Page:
Caroline Kennedy Qualification Question.

Harvard grad. Lawyer. New York Times best selling author. Multi-million-dollar fundraiser for one of the nation’s largest public school systems. Member of the boards of several non-profit organizations ranging from the Commission on Presidential Debates and the NAACP Legal Defense and Educational Fund, to the American Ballet Theater. Part of a three-member team which found a running mate for a presidential nominee.


Sounds like the resume of an accomplished professional. But throw in these two words -- Caroline Kennedy -- and suddenly, that same resume is considered to be so slender as to render its owner unworthy to even ask to be considered to fill a soon-to-be-vacant U.S. Senate seat from New York.


Whatever you think of the Kennedy family and whether members of so-called political dynasties should be considered for public posts based on their names alone (like a Bush, a Cuomo, a Clinton, a Jackson), what really disturbs me about the criticism of Kennedy’s request to be included in the pool of candidates to potentially assume Hillary Clinton’s Senate seat when New York Governor David Paterson makes his final decision, is that people are describing her as unqualified simply because she hasn’t held elective office. When it’s pointed out that First Lady Hillary Clinton had held no elected office when she ran for Senate -- when, unlike Kennedy, she didn’t even live in New York -- Kennedy detractors say, “Well, at least Hillary ran for the office. She earned it by getting her hands dirty.”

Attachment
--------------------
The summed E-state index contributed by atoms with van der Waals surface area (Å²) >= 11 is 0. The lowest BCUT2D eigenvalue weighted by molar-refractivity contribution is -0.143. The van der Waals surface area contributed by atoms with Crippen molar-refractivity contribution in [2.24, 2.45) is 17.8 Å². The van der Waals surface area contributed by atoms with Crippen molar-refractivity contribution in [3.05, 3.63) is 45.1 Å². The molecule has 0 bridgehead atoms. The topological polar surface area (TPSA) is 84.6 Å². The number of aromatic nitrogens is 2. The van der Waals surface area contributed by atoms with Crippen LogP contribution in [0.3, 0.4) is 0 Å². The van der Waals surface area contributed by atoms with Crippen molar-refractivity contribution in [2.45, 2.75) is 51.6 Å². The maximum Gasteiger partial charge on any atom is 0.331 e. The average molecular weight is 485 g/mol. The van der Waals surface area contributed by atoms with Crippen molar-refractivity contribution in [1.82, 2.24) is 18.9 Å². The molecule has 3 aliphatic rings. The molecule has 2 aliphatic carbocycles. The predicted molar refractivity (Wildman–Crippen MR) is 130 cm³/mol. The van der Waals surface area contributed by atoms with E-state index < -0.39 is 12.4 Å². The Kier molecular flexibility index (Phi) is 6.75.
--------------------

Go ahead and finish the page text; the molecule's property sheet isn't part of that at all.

Here are the facts: There will be an open U.S. Senate seat in New York after Clinton officially becomes the Secretary of State. The person who will fill it, until the term expires in two years, will be appointed by Paterson, whose own father was deeply involved in New York politics. The election for this seat is two years away. Like it or not, someone will be the chosen, not elected, for that seat. That’s the way the system works. So what’s with all the hating on Kennedy for simply tossing her name into the mix?


As a New Englander, I’ve witnessed a number of male Kennedys come and go in public office over the years. When a Kennedy’s name is bandied about for this post or that one, it’s not unusual to hear grumbling about the fact that we are no longer royal subjects and that we shouldn’t have a de facto royal family whose members automatically get political posts simply because they desire them. So when it comes to the anti-dynasty line of argument, I can understand to some degree. In a piece in the Washington Post, Ruth Marcus, while calling Kennedy’s resume “impressive,” said, “. . . [P]olitical dynasties are fundamentally un-American.”


As a woman, I realize the double standard is alive and well -- (e.g.,hearing Joe Biden make moronic comment after moronic comment -- and no one cared --Palin would have been crucified, but I digress). My reservation with Caroline comes from her persona. She almost comes off as a wallflower -- as a NYer I'm much more comfortable with someone with a more forceful presence to stand up to all the nonsense goes on in DC. If you put them side by side, I think Andrew Cuomo is the better choice.


@bloggingmom, i saw that and had similar feelings.


i was born and raised in ny. when hilary ran for the senate up there i was flabbergasted. she knew nothing about NY yet she politicked her way into her senate seat. the issue regarding caroline has nothing to do with her role as a parent. that argument is insulting and further polarizes women. the issue is that she comes with 'no experience' and has a questionable record regarding about consistently voting and whatever else critics and the media want to come up with. the problem is that the folks in ny set the standard by letting hilary and bill set up shop like the know what it means to be a part of the bridge and tunnel crew. frankly, the critics are moot and if caroline wants to do it, go for it. hilary set the trend and i think caroline will probably do a good job at it.